Ben Basger takes a look at the drug-related consequences of back pain treatment
You might be interested to know about the types of people who presented to the accident and emergency departments of Melbourne hospitals with lower back pain (Internal Medicine Journal 2019; doi:10.1111/imj.14075).
Among nearly 1,000 people who were admitted to hospital, median age was 67 and 63% were female. The most common diagnoses were musculoskeletal non-specific back pain (41%), disc-related (22%), vertebral fracture (14%) and sciatica (14%).
The most interesting findings for us from this study appeared to be that: Paracetamol and opioid-based analgesia were almost universally administered;
Non-steroidal anti-inflammatory drugs were prescribed in 51% of people;
Neuropathic pain medications (pregabalin, amitriptyline and/or gabapentin) were prescribed to 53% of patients;
32% of patients received prednisolone;
Diazepam was administered in 28% of patients; and
A physiotherapist was involved in the treatment of 92% of the admitted patients
As you would expect, co-morbidities were present, occurring in around three quarters of patients. Common ones were mental health (26%), gastroesophageal reflux disease (25%), diabetes (23%), chronic airways disease/asthma (18%), osteoporosis (16%), ischaemic heart disease (16%) and malignancy (10%).
What may all this mean to us? We may have to deal with the consequences of drug-related problems, of which there are only two; either the medicine does not work and/or the medicine causes harm: Adverse effects of gabapentin/pregabalin may add to adverse effects of opioids to increase the likelihood of unsteadiness, falls, daytime sleepiness and confusion. This is also true for diazepam. Not a great idea in older people.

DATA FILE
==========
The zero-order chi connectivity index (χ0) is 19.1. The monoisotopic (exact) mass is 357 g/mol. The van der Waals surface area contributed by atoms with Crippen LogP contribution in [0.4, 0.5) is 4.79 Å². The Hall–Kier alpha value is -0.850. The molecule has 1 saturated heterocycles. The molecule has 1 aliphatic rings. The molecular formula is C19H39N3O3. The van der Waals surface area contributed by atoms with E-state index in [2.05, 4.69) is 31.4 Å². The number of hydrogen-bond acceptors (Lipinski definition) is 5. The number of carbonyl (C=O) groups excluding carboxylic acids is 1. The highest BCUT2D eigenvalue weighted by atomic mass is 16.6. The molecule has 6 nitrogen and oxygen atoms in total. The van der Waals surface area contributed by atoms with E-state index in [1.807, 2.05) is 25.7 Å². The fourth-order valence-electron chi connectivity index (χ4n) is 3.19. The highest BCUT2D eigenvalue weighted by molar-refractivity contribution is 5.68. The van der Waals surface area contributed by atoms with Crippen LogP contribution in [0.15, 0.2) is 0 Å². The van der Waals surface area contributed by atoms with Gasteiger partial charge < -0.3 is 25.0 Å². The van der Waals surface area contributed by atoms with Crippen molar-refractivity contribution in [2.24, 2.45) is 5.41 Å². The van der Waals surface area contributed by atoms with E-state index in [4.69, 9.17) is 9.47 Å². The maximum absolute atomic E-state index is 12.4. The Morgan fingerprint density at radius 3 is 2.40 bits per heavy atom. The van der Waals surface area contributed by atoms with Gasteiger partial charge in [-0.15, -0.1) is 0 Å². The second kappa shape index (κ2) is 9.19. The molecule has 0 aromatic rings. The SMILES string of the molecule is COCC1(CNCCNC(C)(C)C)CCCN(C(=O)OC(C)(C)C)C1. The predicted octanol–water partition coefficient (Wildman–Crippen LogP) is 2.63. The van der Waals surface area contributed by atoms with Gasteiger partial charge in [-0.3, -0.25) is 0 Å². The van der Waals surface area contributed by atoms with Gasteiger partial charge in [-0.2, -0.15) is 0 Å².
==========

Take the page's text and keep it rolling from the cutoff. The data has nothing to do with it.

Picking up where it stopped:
The potential harm from the use of gabapentin/pregabalin in musculoskeletal non-specific back pain appears to strongly outweigh any likely benefits. A recent review reported; “There is moderate-to high-quality evidence that anticonvulsants are ineffective for treatment of low back pain or lumbar radicular pain. There is high-quality evidence that gabapentinoids have a higher risk for adverse events (CMAJ 2018 July 3;190:E786-93. doi: 10.1503/cmaj.171333).
Mental health patients with ischaemic heart disease taking certain SSRIs may have their QT interval lengthened by amitriptyline.
Paracetamol and NSAIDs may give short-term pain relief, but evidence of long-term effectiveness is lacking. NSAIDs may worsen dyspepsia in patients with GORD.
Amitriptyline is more effective than placebo in relieving pain but does not consistently improve function. Its use for greater than eight weeks has not been established.
There is insufficient evidence about the use of muscle relaxants (like diazepam) in chronic back pain. Adverse effects are frequent, a strong likelihood of dependency exists, and efficacy compared with analgesics is unknown.
Opioids are only partially effective in relieving pain and are unlikely to improve psychological or functional status. A short course (a week) may help.
Massage reduces pain and improves function and other interventions such as exercise or behavioural therapy may be beneficial, particularly with other treatments.
Patients should be advised to stay active.
Dr Ben Basger PhD MSc BPharm DipHPharm FPS AACPA is a clinical pharmacist and educator at Wolper Jewish Hospital and The University of Sydney, NSW.
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